Senior Legal Line - May 2009A legal question-and-answer column for seniors. This month's topic: "Are debt management services companies scams?"
Dear Senior Legal Line:
I have over $10,000 in credit card debt and saw an ad from a California debt management company that promises to work with my creditors to help me pay my debts. After reading your columns, I am more aware that some things may be scams. Are debt management services companies scams?
Not all debt management services companies are scams, but you should definitely examine them closely before you decide to business with them. Certainly, I would recommend only doing business with a company that is registered in Minnesota. Minnesota has new regulations to protect consumers doing business with debt management services companies.
For those that do not know, a debt management service is a company that collects money from you and makes payments to your creditors. They also will probably try to work out agreements with your creditors to reduce your total debt.
The scam companies are those that charge you large fees and don’t do anything for you. People are so desperate to get help paying their debts in order to avoid filing for bankruptcy that they fall victim to the scam companies. It sounds like you may be in this situation. I advise you to not do anything rashly but to think through your proposed contract with the debt management services company. Only work with a Minnesota regulated company.
In Minnesota, the legislature created Minnesota Statutes Chapter 332A, Debt Management Services, in order to provide Minnesota residents with protection from scam companies. To do this, Chapter 332A sets forth some requirements for any debt management services company that wishes to do business in Minnesota to follow. First, the company must register with the Minnesota Department of Commerce. The Minnesota Department of Commerce will not register them unless they provide proof that they have accreditation by the Council on Accreditation, the Bureau Veritas Certification North America Inc. or BSI Management Systems America Inc. Furthermore, they must disclose in their application whether or not their license to do business has ever been suspended or revoked in any other state. They must post a bond and pay a fee. The Department of Commerce may deny, suspend, or revoke a registration.
The law also protects citizens in that it requires your contract with the company to contain certain protective promises, as well as gives you other protections separate from the contract. The contract must contain certain terms. If it does not, it is invalid.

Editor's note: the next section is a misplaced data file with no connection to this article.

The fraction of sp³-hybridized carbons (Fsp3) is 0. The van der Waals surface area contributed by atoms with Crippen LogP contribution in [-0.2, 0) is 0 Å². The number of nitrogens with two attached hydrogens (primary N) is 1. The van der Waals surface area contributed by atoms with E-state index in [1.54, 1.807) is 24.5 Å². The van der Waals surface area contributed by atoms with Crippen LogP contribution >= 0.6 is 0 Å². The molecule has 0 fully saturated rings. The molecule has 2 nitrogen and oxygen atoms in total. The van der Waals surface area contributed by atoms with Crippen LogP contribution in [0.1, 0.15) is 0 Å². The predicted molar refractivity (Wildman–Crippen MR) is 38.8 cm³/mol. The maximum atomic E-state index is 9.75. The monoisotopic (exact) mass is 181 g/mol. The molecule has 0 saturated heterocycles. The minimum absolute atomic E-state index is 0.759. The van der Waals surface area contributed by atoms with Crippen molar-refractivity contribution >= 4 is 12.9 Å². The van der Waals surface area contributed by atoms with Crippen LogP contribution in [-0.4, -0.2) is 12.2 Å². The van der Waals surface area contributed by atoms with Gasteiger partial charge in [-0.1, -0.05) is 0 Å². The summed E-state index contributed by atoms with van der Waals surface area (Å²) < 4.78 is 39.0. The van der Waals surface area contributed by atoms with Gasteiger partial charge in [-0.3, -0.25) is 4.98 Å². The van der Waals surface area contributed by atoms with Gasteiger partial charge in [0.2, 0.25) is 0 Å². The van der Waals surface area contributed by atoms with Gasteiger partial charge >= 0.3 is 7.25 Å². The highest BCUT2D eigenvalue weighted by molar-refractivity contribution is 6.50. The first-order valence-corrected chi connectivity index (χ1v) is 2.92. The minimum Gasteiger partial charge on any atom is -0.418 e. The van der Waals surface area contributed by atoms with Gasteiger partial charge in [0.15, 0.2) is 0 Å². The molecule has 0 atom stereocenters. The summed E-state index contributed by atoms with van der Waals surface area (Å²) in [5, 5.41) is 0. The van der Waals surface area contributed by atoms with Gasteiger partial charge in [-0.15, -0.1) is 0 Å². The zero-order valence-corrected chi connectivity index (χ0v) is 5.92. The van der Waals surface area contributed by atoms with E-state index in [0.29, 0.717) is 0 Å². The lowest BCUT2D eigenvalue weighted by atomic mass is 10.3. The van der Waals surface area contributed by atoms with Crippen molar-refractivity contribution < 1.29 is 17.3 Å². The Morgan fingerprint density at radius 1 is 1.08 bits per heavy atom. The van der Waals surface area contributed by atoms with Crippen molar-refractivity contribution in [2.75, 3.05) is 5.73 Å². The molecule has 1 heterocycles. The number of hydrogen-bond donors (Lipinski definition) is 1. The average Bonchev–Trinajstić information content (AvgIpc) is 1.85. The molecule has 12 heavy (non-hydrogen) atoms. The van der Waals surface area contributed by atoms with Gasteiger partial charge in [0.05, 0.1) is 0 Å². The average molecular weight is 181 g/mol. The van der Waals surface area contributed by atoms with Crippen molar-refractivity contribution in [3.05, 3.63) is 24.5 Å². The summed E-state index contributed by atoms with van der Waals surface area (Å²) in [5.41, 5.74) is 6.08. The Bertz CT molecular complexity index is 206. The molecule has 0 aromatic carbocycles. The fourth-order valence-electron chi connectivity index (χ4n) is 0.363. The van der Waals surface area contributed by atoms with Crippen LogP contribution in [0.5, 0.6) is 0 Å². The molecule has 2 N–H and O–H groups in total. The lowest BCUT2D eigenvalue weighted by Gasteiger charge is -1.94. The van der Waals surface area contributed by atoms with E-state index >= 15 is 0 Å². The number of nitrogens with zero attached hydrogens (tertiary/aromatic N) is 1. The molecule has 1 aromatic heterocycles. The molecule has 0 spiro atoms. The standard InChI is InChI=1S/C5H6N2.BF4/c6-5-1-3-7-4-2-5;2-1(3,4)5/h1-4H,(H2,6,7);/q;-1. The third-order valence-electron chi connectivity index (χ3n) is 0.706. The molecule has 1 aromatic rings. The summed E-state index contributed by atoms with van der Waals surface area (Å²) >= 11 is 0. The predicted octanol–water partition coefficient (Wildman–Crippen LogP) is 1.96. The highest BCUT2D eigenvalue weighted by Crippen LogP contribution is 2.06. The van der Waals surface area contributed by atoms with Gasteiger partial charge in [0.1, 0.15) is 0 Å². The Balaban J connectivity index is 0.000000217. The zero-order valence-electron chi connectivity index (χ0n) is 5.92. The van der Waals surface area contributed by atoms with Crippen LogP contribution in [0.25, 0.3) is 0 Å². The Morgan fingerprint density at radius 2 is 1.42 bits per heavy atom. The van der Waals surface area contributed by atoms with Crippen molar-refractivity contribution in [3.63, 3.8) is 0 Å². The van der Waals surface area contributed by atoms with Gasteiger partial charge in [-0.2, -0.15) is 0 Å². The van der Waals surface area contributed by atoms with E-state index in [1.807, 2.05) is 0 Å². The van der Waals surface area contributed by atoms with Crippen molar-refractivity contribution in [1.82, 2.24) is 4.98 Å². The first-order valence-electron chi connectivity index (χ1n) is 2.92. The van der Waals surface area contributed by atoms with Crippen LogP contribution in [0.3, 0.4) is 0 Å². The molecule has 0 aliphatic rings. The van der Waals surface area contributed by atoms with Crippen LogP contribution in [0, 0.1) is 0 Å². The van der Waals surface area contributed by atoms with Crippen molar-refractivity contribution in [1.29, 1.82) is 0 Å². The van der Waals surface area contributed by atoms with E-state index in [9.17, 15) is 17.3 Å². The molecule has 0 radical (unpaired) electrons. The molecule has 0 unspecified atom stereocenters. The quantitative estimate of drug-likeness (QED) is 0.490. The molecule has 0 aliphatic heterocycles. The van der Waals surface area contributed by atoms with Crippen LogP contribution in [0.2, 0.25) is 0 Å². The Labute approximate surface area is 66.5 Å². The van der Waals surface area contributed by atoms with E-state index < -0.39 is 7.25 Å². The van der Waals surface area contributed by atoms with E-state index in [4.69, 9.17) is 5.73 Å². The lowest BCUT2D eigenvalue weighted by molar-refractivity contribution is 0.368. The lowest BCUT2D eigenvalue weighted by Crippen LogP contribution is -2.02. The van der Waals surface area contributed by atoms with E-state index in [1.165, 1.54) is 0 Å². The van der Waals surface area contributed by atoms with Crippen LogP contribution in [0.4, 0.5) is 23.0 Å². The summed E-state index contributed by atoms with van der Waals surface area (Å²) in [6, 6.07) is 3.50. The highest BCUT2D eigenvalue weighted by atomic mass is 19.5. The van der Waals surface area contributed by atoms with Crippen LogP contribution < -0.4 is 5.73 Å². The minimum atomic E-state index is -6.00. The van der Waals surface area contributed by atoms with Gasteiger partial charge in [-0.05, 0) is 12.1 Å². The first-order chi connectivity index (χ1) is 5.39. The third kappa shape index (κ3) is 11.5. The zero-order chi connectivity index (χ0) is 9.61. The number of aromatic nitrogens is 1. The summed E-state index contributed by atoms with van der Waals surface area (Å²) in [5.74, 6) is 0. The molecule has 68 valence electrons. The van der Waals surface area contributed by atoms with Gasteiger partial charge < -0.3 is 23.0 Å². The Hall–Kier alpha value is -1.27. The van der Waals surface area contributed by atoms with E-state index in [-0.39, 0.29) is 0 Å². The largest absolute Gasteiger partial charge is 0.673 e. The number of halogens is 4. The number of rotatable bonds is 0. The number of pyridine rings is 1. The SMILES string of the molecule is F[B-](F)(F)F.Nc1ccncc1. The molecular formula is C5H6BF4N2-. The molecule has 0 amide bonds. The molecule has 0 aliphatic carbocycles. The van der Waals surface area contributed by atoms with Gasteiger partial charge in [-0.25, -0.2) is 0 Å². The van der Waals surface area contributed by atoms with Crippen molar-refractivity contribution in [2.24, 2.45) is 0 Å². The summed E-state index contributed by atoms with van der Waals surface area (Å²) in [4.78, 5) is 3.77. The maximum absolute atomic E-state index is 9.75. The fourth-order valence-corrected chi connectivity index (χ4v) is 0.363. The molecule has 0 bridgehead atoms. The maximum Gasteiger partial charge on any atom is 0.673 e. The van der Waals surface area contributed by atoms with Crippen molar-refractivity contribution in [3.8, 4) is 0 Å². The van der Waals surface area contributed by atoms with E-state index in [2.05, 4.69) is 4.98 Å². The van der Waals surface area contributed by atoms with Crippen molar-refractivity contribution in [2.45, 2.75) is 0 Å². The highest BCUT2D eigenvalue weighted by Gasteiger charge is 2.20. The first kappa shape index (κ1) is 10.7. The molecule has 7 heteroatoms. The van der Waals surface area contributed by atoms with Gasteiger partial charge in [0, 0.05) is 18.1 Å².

It must, for example, spell out the amount of any initial and/or monthly fees to be paid by you; the total amount of fees expected to be paid during the contract; a detailed description of all services to be provided by the company; a notice telling you when you may cancel the contract; and an explanation of the company’s refund policy. Furthermore, before signing the contract, the company must first give you specific debt counseling, prepare a financial analysis, and propose a plan to you; decide that you would benefit from the plan based on the facts that they have gathered; and give you a list of creditors that they think will agree to work with them on the plan.
The company must tell you within 10 days if any of your creditors refuse to agree to the plan. If a creditor has agreed to a plan but then withdraws, the company must tell you within fifteen 15 days. Furthermore, the company must hold your money in trust and make timely payments to your creditors. People were having problems in the past with debt management services companies holding on to the money and not paying the creditors. This law seeks to avoid that problem.
A company cannot charge you more than $50 to set up a plan, your monthly service fee cannot be more than 15 percent of your monthly payments to the company or $75, whichever is less. Finally, you have a right to cancel at any time for any reason after giving the company a 10-day written notice. In contrast, the company can cancel the contract only after giving you a 30-day written notice and must have good cause to cancel.
If the company violates the law, the Minnesota Attorney General’s Office has the power to enforce it. You also have the right to bring a private lawsuit against any company that violates the law.
Therefore, it makes no sense to do business with an unregulated company. Minnesota has given you protections under Chapter 332A. Take advantage of these protections and only do business with a debt management services company that is registered with the Minnesota Department of Commerce. You can look up a company’s license by going to the Minnesota Department of Commerce’s Web site at www.commerce.state.mn.us/LicenseLookupMain.html.
If you decide that bankruptcy is an option worth exploring, the Minnesota Bankruptcy Court’s Web site has a “Debtor Help” link that has many answers to bankruptcy questions. It has other materials of interest. Their Web site is www.mnb.uscourts.gov.
This column is written by the Senior Citizens’ Law Project. It is not meant to give complete answers to individual questions. If you are 60 years of age or older and live within the Minnesota Arrowhead Region, you may contact us with questions for legal help by writing to: Senior Citizens’ Law Project, Legal Aid Service of Northeastern Minnesota, 302 Ordean Bldg., Duluth, MN 55802. Please include a phone number and return address. To view previous articles, go to: www.lasnem.org. Reprints by permission only.